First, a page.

Once home to the Owen O'Cork Mills, Beersbridge Road in East Belfast is now the site of a mural depicting Polish airborne troops in the Second World War.
By 1939, the former home of Miss Isobel Sloan at 343 Albertbridge Road, Belfast lay vacant and the Second World War saw the site become an ARP Post by 1943.
Throughout the Second World War, ARP Posts sprang up across the city of Belfast including one next to WJ Holden's newsagents on Albert Street, West Belfast.
By 1939, the S Patton's Confectioners at 345 Albertbridge Road, Belfast lay vacant and the Second World War saw the building become an ARP Post by 1943.
The Albertbridge Road is one of the main thoroughfares connecting residential East Belfast to the city centre. The area sustained heavy damage in the Blitz.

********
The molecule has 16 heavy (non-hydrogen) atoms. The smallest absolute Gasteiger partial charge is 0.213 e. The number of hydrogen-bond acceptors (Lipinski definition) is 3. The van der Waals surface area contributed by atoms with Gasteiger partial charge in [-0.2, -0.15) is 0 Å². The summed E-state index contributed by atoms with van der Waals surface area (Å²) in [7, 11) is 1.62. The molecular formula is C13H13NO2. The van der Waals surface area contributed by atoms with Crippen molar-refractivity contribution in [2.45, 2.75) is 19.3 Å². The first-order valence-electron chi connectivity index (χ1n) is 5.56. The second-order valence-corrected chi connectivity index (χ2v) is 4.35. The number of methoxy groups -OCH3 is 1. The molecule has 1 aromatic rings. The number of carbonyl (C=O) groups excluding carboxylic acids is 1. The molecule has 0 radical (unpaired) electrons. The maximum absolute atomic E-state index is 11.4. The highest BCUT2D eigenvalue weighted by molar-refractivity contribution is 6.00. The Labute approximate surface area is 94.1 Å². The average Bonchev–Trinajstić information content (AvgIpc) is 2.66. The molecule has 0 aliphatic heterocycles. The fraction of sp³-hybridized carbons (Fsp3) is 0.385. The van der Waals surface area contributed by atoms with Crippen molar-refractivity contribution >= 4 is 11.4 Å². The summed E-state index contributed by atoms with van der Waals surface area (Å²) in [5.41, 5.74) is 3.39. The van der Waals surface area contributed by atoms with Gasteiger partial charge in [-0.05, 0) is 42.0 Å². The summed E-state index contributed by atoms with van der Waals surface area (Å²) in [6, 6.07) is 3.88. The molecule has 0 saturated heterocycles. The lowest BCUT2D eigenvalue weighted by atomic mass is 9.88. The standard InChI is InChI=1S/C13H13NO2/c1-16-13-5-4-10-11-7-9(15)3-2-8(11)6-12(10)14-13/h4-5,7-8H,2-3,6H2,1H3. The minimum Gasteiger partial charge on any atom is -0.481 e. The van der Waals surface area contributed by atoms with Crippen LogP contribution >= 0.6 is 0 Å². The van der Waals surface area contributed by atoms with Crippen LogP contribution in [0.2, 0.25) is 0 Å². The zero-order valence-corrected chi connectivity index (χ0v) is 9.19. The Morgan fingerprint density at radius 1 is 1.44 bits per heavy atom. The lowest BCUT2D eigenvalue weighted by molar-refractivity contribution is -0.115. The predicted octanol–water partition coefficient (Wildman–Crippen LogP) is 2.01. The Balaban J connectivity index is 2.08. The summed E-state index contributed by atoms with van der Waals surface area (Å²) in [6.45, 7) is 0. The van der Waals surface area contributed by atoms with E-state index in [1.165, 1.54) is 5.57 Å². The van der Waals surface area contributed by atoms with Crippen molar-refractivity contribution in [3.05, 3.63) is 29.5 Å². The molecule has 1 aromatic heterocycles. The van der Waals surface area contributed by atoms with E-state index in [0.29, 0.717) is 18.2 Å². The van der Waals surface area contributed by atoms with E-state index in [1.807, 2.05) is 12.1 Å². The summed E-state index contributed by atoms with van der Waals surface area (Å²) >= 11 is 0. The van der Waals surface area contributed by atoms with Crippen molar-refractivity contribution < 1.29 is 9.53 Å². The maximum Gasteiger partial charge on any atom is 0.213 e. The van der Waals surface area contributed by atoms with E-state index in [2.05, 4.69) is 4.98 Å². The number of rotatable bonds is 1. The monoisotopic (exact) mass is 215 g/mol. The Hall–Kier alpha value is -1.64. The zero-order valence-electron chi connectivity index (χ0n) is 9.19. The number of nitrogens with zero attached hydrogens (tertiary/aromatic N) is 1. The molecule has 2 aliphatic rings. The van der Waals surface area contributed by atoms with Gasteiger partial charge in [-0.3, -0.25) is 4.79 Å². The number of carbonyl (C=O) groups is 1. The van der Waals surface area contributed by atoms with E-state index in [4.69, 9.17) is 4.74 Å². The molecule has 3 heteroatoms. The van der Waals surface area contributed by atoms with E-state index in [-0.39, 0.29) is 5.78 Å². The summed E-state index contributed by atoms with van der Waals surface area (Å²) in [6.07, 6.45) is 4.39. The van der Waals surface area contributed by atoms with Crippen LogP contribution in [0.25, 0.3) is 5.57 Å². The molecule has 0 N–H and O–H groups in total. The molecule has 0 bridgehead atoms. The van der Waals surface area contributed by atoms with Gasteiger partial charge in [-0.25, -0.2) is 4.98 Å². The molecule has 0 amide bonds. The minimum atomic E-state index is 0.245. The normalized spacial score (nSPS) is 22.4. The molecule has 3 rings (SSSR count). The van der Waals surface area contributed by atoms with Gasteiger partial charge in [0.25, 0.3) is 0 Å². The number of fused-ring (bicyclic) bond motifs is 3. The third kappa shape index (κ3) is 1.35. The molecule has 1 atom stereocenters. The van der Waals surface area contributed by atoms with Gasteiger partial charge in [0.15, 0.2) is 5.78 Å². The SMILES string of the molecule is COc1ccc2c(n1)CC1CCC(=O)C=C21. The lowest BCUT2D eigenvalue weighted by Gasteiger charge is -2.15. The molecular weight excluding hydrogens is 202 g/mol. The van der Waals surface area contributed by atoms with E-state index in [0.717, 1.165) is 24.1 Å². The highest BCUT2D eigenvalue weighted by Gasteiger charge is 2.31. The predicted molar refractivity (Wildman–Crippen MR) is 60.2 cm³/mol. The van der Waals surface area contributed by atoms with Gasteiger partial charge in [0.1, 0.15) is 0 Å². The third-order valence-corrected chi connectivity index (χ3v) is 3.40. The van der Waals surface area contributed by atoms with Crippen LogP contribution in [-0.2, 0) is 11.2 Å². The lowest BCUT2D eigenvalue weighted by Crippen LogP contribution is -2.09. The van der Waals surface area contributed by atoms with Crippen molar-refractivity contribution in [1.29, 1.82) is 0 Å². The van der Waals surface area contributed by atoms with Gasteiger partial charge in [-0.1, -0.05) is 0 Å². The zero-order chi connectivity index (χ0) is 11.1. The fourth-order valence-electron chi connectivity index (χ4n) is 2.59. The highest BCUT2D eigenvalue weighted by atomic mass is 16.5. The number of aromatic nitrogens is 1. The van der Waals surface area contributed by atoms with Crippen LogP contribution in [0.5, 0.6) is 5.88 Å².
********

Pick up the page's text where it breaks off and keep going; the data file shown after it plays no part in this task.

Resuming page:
During the Second World War, Bloomfield Avenue in East Belfast was one site of the Belfast Rope Works, the largest works of its kind anywhere in the world.
Clonard Gardens in West Belfast was the site of Clonard Monastery where Catholic and Protestant neighbours sheltered together during the Belfast Blitz.
West Belfast was home to Northern Ireland's only recipient of the Victoria Cross during the Second World War. The area escaped the worst of the Blitz.
In 1939, a Gospel Hall stood between Nos. 9 and 11 Abetta Parade in East Belfast. By 1943, the Second World War necessitated its use as a ARP Post 416.